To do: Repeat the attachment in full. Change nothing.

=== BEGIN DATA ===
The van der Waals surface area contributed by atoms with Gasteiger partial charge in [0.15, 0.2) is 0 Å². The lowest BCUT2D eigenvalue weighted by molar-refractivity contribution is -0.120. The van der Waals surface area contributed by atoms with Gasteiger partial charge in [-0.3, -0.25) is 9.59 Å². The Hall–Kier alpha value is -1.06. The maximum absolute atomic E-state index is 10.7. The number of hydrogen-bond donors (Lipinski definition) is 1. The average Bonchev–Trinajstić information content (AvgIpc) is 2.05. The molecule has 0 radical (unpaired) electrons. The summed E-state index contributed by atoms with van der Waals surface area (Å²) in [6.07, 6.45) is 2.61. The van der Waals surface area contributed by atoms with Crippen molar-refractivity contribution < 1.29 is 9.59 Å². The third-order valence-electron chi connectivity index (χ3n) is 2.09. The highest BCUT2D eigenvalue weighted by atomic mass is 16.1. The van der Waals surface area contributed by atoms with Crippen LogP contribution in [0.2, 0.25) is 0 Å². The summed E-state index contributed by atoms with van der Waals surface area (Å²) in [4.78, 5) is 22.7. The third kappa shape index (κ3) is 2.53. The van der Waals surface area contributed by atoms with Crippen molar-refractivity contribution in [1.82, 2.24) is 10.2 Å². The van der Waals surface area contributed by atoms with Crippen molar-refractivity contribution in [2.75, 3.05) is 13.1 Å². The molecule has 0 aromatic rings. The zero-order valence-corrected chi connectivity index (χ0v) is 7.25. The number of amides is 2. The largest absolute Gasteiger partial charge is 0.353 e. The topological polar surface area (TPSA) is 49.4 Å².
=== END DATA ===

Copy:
The van der Waals surface area contributed by atoms with Gasteiger partial charge in [0.15, 0.2) is 0 Å². The lowest BCUT2D eigenvalue weighted by molar-refractivity contribution is -0.120. The van der Waals surface area contributed by atoms with Gasteiger partial charge in [-0.3, -0.25) is 9.59 Å². The Hall–Kier alpha value is -1.06. The maximum absolute atomic E-state index is 10.7. The number of hydrogen-bond donors (Lipinski definition) is 1. The average Bonchev–Trinajstić information content (AvgIpc) is 2.05. The molecule has 0 radical (unpaired) electrons. The summed E-state index contributed by atoms with van der Waals surface area (Å²) in [6.07, 6.45) is 2.61. The van der Waals surface area contributed by atoms with Crippen molar-refractivity contribution < 1.29 is 9.59 Å². The third-order valence-electron chi connectivity index (χ3n) is 2.09. The highest BCUT2D eigenvalue weighted by atomic mass is 16.1. The van der Waals surface area contributed by atoms with Crippen LogP contribution in [0.2, 0.25) is 0 Å². The summed E-state index contributed by atoms with van der Waals surface area (Å²) in [4.78, 5) is 22.7. The third kappa shape index (κ3) is 2.53. The van der Waals surface area contributed by atoms with Crippen molar-refractivity contribution in [1.82, 2.24) is 10.2 Å². The van der Waals surface area contributed by atoms with Crippen molar-refractivity contribution in [2.75, 3.05) is 13.1 Å². The molecule has 0 aromatic rings. The zero-order valence-corrected chi connectivity index (χ0v) is 7.25. The number of amides is 2. The largest absolute Gasteiger partial charge is 0.353 e. The topological polar surface area (TPSA) is 49.4 Å².